The students are very polite and respectful but belong to the ruling elite of Mongolia and not very hard working with a tendency to cheat in exams.

The administration is known for fining teachers for strange offenses like parking cars in the wrong place etc. No one tells you the right place to park your car but if they do find your car in a place they do not want to find it, they ask you to pay ten dollars. Makes you feel really appreciated for going there all the way to teach at temperatures of -30 to -50 C. Yep, that’s right…those are the winter temperatures. The weather in Ulaanbaatar is kind of strange-winter, it is cold of course but snow in June is not unknown; the weather could be sunny one day and freezing the next. The heating arrangements are quite good although the school is a tad slow in dealing with heating and infrastructure problems; they sometimes decide to repair apartments at 10pm in the night so if you have workmen banging away at the apartment above when you want to sleep don’t be surprised, it’s just the Mongolian time to repair apartments!

The school does have an American Principal, the third or fourth one in as many years; she joined ASU as a couple last year with her husband as the Vice Principal who has now been demoted to part time teacher because of a drunken brawl with fellow teachers due to an incident caused by the daughter, the third Nefstead to be brought in. The Nefsteads have lasted two years at the school which is a record for a Principal in this school. The current group of teachers gets along with the Principal but there have been teachers who did not find her supportive when they made unreasonable demands for things like books!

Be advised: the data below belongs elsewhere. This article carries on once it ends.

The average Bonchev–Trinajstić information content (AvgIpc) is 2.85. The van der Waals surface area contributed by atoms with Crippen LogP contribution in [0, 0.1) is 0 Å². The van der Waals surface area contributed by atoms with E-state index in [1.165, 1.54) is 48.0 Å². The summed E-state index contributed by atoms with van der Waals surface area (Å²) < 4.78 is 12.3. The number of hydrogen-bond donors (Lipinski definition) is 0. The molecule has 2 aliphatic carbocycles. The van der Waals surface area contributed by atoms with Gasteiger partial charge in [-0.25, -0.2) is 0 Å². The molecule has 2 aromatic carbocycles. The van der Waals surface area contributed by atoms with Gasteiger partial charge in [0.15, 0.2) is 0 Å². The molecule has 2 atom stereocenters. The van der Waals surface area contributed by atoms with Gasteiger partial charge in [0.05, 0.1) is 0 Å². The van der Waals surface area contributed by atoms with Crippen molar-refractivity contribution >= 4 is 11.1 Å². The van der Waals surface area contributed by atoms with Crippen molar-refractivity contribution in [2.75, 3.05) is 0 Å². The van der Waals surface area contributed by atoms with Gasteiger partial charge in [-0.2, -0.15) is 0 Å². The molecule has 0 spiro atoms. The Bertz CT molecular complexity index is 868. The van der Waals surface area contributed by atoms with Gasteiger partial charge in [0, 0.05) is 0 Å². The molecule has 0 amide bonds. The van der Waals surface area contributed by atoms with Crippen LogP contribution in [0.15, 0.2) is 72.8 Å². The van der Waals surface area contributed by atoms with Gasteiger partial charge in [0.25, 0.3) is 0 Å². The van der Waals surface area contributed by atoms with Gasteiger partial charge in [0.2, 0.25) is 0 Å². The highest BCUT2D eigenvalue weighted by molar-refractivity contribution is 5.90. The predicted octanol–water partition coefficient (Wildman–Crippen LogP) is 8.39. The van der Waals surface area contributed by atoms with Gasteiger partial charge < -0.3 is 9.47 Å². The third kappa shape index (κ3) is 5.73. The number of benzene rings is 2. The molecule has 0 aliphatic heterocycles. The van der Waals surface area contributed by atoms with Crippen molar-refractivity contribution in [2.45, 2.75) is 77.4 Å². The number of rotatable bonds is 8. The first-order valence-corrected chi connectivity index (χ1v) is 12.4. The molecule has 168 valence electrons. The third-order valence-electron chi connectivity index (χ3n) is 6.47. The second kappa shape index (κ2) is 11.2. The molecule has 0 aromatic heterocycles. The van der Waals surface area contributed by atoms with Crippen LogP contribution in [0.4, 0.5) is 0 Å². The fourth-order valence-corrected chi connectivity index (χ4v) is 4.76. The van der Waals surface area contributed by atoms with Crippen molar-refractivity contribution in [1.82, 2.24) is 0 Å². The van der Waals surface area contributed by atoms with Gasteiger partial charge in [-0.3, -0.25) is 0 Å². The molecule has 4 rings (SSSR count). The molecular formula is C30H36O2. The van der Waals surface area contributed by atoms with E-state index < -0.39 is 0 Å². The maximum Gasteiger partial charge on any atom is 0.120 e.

There is supposed to be a power struggle between the Mongolian administration and the Nefsteads with the Director of Student Services, a Mongolian whose qualifications and background in education are not very clear, very suspicious of the foreign teachers and wanting to sit in on western qualified teachers’ classes to judge their work. She is known to have given bad references to American teachers with more than 30 years of experience because they objected to the lies told to them to cover up for inconveniences caused by the administrations’ penny pinching on things like hot water for the staff.